Justice Secretary David Gauke said:
“We must make it clear to these gangs that criminality stops at the prison gate.…We have already identified some of the worst offenders co-ordinating drug supply from the inside and moved them to other prisons to cut them off from their market. This includes people using drones and visitors to smuggle drugs and mobile phones into prisons, and those seeking to corrupt prison staff and coerce other prisoners – through intimidation or fear – to get involved in criminal activity. Removing these individuals disrupts supply routes and just like any organisation, this lack of leadership paralyses the gangs and stops them from getting business done. The £30m package announced today includes an overall £7m investment in safety. This will fund a range of new security measures, including airport-security style scanners, improved searching techniques and phone-blocking technology. The Justice Secretary also announced that the MOJ will be working with the prison service, police and CPS to update the ‘Crime in Prisons Protocol’, to enhance the response to crime behind bars. New training for prison staff, due to be rolled out by Autumn, will focus on crime scene preservation to make sure investigators and prosecutors have the evidence they need to pursue offenders wherever possible.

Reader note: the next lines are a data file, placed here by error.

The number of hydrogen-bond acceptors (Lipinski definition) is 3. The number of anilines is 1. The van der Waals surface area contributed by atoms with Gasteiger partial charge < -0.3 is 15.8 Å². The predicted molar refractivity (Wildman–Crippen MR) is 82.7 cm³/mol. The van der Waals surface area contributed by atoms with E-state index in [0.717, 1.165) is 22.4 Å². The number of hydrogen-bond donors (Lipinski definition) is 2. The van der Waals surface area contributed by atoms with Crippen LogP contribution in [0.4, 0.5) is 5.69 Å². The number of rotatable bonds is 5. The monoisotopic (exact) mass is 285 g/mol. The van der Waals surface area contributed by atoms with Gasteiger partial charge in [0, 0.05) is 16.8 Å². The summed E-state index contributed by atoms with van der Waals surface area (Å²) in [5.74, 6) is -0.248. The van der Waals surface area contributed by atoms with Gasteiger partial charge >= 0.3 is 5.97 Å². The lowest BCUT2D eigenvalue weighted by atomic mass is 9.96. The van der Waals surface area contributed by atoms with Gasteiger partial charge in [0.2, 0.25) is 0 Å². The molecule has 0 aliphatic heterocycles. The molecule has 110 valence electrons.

£7m on in-cell telephones for more prisons. Currently most prisoners queue for public phones on the landings, which can be the trigger for violence or fuel demand for illicit mobile phones. Some of our modern prisons have in-cell phones with strict security measures, meaning calls to family can take place in private. Prisoners will continue to pay to make these calls.
The Justice Secretary added:
Once in prison, offenders deserve to live in decent, safe and secure environments.. In too many parts of our prison estate today cells are dirty with peeling paint and exposed wiring, shower and toilet facilities are filthy or broken, and food serving and eating areas do not meet modern food hygiene standards.… Decency also extends to how we treat prisoners – fairly and consistently, with time out of their cells, activities, and the opportunity to maintain family relationships.